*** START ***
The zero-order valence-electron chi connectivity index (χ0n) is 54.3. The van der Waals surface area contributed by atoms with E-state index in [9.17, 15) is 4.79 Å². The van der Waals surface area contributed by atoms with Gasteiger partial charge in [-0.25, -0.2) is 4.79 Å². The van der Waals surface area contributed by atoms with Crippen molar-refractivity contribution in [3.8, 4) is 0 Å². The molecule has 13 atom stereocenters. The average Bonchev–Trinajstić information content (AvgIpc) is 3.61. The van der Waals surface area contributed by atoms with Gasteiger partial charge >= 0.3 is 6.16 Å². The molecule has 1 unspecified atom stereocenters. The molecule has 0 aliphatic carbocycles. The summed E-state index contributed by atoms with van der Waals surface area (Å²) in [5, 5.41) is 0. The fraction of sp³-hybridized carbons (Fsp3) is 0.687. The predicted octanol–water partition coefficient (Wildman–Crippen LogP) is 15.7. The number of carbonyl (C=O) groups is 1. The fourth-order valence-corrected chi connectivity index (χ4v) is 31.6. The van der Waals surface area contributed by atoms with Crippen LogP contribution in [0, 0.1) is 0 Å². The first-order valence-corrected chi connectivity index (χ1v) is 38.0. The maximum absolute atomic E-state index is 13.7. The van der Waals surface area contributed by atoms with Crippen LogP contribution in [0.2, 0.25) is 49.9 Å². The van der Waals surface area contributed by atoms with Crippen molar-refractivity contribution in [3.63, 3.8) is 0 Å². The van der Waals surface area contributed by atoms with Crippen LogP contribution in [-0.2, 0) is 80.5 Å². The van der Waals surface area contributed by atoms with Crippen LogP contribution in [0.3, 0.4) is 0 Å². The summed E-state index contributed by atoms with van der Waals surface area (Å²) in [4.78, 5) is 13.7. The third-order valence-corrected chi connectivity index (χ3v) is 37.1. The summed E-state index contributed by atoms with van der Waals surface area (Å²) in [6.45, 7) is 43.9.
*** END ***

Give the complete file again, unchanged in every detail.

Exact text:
The zero-order valence-electron chi connectivity index (χ0n) is 54.3. The van der Waals surface area contributed by atoms with E-state index in [9.17, 15) is 4.79 Å². The van der Waals surface area contributed by atoms with Gasteiger partial charge in [-0.25, -0.2) is 4.79 Å². The van der Waals surface area contributed by atoms with Crippen molar-refractivity contribution in [3.8, 4) is 0 Å². The molecule has 13 atom stereocenters. The average Bonchev–Trinajstić information content (AvgIpc) is 3.61. The van der Waals surface area contributed by atoms with Gasteiger partial charge >= 0.3 is 6.16 Å². The molecule has 1 unspecified atom stereocenters. The molecule has 0 aliphatic carbocycles. The summed E-state index contributed by atoms with van der Waals surface area (Å²) in [5, 5.41) is 0. The fraction of sp³-hybridized carbons (Fsp3) is 0.687. The predicted octanol–water partition coefficient (Wildman–Crippen LogP) is 15.7. The number of carbonyl (C=O) groups is 1. The fourth-order valence-corrected chi connectivity index (χ4v) is 31.6. The van der Waals surface area contributed by atoms with Crippen LogP contribution in [0, 0.1) is 0 Å². The first-order valence-corrected chi connectivity index (χ1v) is 38.0. The maximum absolute atomic E-state index is 13.7. The van der Waals surface area contributed by atoms with Crippen LogP contribution in [0.2, 0.25) is 49.9 Å². The van der Waals surface area contributed by atoms with Crippen molar-refractivity contribution in [3.63, 3.8) is 0 Å². The van der Waals surface area contributed by atoms with Crippen LogP contribution in [-0.2, 0) is 80.5 Å². The van der Waals surface area contributed by atoms with Crippen LogP contribution in [0.3, 0.4) is 0 Å². The summed E-state index contributed by atoms with van der Waals surface area (Å²) in [4.78, 5) is 13.7. The third-order valence-corrected chi connectivity index (χ3v) is 37.1. The summed E-state index contributed by atoms with van der Waals surface area (Å²) in [6.45, 7) is 43.9.